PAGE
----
Growing a company is most every contractor's dream. Of course "success" is measured differently, but by and large, success in contracting has often been gauged through sales volume (larger), revenues and profits (steadier), and public awareness of your company (from which to draw greater clientele and derive personal achievement).
Now, we'll leave the greater volume and revenues for other articles. What about greater exposure? Have you ever noticed that heightened public recognition can sometimes work in opposing ways? Company notoriety can also carry with it unanticipated and unwanted effects.
Such can be the case with local media coverage of your company, whether it be TV, radio or newspaper. You're a big industry player now - at least in your community - and people are naturally going to want to know what you're up to.
The problem is, if people want to know, there's almost always a reporter somewhere who wants to know, too. Are you prepared if a reporter shows up on your doorstep - or worse yet storms into your office unannounced, cameraman in tow, in quest of the latest (real or otherwise) local contractor sting. If you're like most of us, the answer is "no."
Though the chances of such an event are admittedly slim, it does happen everyday - and think of the damage it could cause if handled poorly. Remember, too, that you don't necessarily have to have done anything wrong! Mistakes and complicated (sometimes heated) situations do arise in our industry and before you know it you can be dragged into a messy, tangled fray that is none of your doing.
Once on the slippery slope, one misinterpreted quote or one over-achieving (imaginative?) reporter can undo in five
minutes what may have taken you years to earn. So it pays to be prepared.
Real LifeI recently spoke with a plumbing contractor who claims to have been victimized by over-enthusiastic reporting. The topic under scrutiny by a local TV reporter was the use of flat-rate pricing to quote and invoice jobs. The reporter took a hard line against the practice and - possibly kindled and prodded by local competitors of the eventual target - set upon our contractor who used flat-rate as the local example of this insidious practice. Our contractor did get through it, but not without lessons learned. Here are a few tips that he passed along:
- Conduct the interview on your turf, where you're comfortable and have everything at your disposal in case you need to back up a point.
- Address only the issues that are set before you. It's no time to pontificate over the world's woes. The general rule of thumb is that the more the reporter takes away, the greater the opportunity for misinterpreted or out-of-context sound-bites. Keep the interviews short - five to 10 minutes if possible.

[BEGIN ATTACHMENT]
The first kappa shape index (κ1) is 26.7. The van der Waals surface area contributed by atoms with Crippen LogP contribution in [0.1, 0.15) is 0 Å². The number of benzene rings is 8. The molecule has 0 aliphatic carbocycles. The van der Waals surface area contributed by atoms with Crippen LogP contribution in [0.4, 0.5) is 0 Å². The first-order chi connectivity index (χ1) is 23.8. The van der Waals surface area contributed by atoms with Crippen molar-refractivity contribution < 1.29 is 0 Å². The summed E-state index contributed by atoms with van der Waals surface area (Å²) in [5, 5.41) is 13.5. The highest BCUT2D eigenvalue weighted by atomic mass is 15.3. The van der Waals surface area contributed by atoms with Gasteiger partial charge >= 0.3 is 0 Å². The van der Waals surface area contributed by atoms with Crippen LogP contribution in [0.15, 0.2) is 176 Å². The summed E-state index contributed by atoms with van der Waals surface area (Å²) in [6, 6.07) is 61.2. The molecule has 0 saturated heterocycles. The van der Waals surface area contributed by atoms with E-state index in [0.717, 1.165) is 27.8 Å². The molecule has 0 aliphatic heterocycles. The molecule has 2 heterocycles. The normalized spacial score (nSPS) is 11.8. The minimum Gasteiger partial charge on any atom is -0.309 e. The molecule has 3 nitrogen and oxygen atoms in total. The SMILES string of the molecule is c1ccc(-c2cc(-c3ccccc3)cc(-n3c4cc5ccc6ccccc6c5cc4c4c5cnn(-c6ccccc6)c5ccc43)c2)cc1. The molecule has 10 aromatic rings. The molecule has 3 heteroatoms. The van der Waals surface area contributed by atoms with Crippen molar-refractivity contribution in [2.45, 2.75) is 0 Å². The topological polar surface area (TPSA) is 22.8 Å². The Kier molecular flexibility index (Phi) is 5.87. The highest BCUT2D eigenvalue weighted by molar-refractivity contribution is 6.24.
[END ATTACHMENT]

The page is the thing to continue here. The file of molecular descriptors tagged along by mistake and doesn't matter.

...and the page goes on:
- Keep your answers positive - even when discussing negative issues. No bashing fellow competitors, no statements about the media, and no whining. Acknowledge the issue. Let them know you're happy to assist and you welcome the opportunity to help the public better understand.
- Work your company name and your commitment to the customer into the interview. Several times is better. You get a plug and it fills time while you compose yourself and mentally prepare for your next answer.
- Don't be provoked, don't panic and never, ever become adversarial. If the reporter's intent was to paint you as a villain, you're giving him exactly what he wants.
- Always find out ahead of time what it is that's going to be discussed and (if possible) get some or all of the questions ahead of time. Many reporters will do this in exchange for the interview. Obviously, this gives you more time to contemplate your responses. With questions in hand, prepare and rehearse the points you want to make. Again, the rule of thumb is to keep it positive.
- By all means, answer questions honestly. Being cryptic or evasive will only arouse suspicion and that's the last thing you need. If you do find yourself getting into bad territory, continuing to talk will almost always make it worse. The best thing is to sum up and shut up. Then, don't panic, assess the damage, and use upcoming responses to work yourself back into better light.
- Work in personal stories or examples from your past to illustrate your point. This personalizes your message and can help create reader/listener empathy.
- Talk in the simplest terms possible. Remember your eventual audience. They're not as familiar with the industry and industry happenings as you. As much as possible, avoid technical jargon.
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